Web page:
Note: These ornate "Christmas wish" folders housed poems inscribed by children and presented to their parents on Christmas morning. The children were expected to recite the poem from memory before receiving their Christmas presents.  See: Voth, Norma Jost. Mennonite Foods & Folkways from South Russia. Intercourse, PA: Good Books, 1990 (vol. 1), p. 79.

Series 3: Anna Peters

Biographical note: Anna Peters (1881-1939) was born in Ladekopp, South Russia to Abram and Anna (Kroeker) Peters. She trained as a nurse in 1905. She joined the Mennonite Brethren church and went to England in 1907 to train as a missionary. From 1909-1913 she was a missionary in India. Returning home due to illness, she worked in hospitals and during the Russian Revolution joined a Mennonite Brethren mission group. Following an attack on the group which she survived, she returned to Ladekopp. In 1923 she immigrated to Canada with her brother Gerhard. She died in Vineland, Ontario in 1939. Anna Peters was an aunt to Katie (Peters) Neufeld.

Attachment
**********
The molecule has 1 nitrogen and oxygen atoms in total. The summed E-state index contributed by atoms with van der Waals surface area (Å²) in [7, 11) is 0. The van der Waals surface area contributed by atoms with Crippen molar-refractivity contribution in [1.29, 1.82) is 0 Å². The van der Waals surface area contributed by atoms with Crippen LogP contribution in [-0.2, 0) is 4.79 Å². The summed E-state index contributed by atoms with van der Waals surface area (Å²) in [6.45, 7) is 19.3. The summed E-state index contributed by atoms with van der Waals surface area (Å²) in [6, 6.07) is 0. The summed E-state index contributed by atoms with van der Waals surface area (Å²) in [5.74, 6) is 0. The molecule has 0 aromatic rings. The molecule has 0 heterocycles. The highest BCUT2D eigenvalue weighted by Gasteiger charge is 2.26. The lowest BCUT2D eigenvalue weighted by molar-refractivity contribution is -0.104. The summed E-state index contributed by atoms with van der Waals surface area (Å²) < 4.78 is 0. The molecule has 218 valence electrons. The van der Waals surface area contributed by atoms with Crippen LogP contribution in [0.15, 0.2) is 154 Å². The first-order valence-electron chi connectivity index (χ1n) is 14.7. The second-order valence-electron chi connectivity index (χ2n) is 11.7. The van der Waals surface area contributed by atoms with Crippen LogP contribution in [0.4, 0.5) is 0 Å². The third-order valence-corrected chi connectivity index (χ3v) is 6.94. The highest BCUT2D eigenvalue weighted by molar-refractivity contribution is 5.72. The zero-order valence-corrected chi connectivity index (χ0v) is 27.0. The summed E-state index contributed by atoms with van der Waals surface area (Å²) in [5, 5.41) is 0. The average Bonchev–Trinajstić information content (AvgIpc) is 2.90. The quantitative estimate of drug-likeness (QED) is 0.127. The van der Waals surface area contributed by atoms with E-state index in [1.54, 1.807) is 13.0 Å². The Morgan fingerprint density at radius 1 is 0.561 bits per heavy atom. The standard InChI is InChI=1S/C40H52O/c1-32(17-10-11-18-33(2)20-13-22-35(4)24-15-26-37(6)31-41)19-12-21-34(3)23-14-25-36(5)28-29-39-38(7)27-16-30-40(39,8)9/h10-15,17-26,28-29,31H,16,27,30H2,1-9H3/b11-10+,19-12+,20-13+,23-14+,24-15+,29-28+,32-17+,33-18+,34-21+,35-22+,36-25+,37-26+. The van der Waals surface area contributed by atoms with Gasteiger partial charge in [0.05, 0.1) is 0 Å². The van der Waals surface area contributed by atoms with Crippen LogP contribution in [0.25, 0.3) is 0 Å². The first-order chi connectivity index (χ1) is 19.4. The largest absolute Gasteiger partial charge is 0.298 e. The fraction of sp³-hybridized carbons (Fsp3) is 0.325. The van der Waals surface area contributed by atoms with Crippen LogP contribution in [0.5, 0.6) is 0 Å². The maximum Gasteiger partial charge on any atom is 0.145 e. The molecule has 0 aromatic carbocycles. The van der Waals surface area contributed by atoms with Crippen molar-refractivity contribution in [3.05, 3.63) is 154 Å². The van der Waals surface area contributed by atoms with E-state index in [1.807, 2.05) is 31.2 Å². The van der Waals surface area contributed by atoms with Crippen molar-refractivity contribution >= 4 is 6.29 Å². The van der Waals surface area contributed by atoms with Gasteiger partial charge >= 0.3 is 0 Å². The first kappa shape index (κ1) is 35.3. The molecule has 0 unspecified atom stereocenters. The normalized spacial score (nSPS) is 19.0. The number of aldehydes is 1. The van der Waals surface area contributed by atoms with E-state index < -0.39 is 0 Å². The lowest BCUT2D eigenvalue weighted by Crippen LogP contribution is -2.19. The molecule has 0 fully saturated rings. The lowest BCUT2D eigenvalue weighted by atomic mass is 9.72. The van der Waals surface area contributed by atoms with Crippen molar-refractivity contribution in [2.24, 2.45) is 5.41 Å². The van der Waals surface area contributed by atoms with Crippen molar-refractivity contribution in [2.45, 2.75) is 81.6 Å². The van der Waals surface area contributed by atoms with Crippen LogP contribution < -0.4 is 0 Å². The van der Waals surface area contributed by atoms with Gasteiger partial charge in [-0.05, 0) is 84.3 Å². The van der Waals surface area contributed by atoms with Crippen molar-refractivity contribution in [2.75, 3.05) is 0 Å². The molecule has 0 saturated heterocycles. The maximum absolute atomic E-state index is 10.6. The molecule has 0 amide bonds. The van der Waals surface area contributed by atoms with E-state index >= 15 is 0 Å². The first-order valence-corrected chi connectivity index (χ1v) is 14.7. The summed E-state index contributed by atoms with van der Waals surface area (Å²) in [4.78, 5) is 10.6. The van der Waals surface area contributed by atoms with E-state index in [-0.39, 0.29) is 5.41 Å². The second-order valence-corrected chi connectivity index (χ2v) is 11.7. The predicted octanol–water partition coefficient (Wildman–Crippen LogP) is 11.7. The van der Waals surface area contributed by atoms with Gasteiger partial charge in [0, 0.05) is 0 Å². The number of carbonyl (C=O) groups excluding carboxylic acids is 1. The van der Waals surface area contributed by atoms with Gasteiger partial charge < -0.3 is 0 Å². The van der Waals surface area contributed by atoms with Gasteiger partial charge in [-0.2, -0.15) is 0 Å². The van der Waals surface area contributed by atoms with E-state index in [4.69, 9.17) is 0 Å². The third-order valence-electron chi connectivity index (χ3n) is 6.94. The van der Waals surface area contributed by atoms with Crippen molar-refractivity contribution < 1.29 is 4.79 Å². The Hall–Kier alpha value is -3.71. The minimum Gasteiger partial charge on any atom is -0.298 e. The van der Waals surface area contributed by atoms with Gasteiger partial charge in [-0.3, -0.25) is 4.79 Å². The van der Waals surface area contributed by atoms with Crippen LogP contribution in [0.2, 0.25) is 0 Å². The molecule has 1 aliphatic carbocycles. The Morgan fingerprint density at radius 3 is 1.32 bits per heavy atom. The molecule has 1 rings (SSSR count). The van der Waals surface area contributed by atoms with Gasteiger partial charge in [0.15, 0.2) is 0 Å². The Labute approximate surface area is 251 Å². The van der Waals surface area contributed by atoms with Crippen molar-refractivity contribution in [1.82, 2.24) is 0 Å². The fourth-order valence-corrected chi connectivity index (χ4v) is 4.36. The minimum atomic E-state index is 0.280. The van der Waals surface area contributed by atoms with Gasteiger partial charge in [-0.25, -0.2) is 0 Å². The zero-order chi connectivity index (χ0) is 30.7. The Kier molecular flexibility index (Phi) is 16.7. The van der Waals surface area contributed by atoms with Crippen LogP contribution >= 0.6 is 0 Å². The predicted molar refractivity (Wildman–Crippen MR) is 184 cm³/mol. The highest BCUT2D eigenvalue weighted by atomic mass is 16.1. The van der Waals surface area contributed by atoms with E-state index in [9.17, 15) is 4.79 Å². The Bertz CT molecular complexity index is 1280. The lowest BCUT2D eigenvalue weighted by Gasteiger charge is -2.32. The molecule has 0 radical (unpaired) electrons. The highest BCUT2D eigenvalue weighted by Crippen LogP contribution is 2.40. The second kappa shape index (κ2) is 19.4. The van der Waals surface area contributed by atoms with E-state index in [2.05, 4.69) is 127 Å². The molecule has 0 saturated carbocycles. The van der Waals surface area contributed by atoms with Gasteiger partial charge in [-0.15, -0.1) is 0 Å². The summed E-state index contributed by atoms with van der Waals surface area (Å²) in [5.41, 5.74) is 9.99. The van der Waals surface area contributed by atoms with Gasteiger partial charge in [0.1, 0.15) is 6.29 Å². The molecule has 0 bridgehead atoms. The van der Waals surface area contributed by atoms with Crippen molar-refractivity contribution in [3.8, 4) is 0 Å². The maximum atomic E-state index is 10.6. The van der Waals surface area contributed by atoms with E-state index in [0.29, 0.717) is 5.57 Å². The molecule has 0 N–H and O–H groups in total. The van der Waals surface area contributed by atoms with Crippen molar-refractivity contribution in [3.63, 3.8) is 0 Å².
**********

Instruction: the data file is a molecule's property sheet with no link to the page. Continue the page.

1. Obituary for Anna Peters, 1939
  2. Meyer, F. B. Our Daily Homily: Genesis-Ruth. London, Morgan and Scott, [1898?].
    Note: Only volume one of this five volume series was retained by the Archives. Inscribed on flyleaf: "Anna Peters. With love from Kate M. French. August 10, 1912." Peters received these books while in India.
  3. Handwritten transcription of passage copied from Our Daily Homily (vol. 5)
  4. Russian Bible belonging to Anna Peters, 1907
  5. Two photographs of Anna Peters, [ca. 1907]

Series 4: Gerhard A. Peters